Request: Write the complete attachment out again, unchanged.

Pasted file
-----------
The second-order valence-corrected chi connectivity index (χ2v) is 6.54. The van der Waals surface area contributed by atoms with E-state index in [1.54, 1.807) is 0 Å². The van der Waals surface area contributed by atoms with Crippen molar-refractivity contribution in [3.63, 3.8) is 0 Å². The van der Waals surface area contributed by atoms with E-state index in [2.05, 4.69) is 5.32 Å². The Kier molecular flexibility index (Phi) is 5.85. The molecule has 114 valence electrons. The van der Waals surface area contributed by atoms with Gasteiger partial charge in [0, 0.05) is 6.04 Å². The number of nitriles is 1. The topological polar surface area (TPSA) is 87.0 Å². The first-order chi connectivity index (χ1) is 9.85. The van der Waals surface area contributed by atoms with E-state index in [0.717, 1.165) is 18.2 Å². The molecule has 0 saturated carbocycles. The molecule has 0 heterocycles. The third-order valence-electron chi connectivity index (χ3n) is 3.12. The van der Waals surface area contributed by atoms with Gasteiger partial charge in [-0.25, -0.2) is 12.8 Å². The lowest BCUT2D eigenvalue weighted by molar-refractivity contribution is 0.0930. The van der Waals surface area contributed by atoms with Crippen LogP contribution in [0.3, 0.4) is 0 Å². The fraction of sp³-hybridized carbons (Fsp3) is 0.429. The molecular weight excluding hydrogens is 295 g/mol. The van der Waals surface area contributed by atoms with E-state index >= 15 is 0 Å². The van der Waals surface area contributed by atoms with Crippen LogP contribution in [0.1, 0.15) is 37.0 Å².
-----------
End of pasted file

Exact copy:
The second-order valence-corrected chi connectivity index (χ2v) is 6.54. The van der Waals surface area contributed by atoms with E-state index in [1.54, 1.807) is 0 Å². The van der Waals surface area contributed by atoms with Crippen molar-refractivity contribution in [3.63, 3.8) is 0 Å². The van der Waals surface area contributed by atoms with E-state index in [2.05, 4.69) is 5.32 Å². The Kier molecular flexibility index (Phi) is 5.85. The molecule has 114 valence electrons. The van der Waals surface area contributed by atoms with Gasteiger partial charge in [0, 0.05) is 6.04 Å². The number of nitriles is 1. The topological polar surface area (TPSA) is 87.0 Å². The first-order chi connectivity index (χ1) is 9.85. The van der Waals surface area contributed by atoms with E-state index in [0.717, 1.165) is 18.2 Å². The molecule has 0 saturated carbocycles. The molecule has 0 heterocycles. The third-order valence-electron chi connectivity index (χ3n) is 3.12. The van der Waals surface area contributed by atoms with Gasteiger partial charge in [-0.25, -0.2) is 12.8 Å². The lowest BCUT2D eigenvalue weighted by molar-refractivity contribution is 0.0930. The van der Waals surface area contributed by atoms with Crippen LogP contribution in [0.3, 0.4) is 0 Å². The fraction of sp³-hybridized carbons (Fsp3) is 0.429. The molecular weight excluding hydrogens is 295 g/mol. The van der Waals surface area contributed by atoms with E-state index >= 15 is 0 Å². The van der Waals surface area contributed by atoms with Crippen LogP contribution in [0.1, 0.15) is 37.0 Å².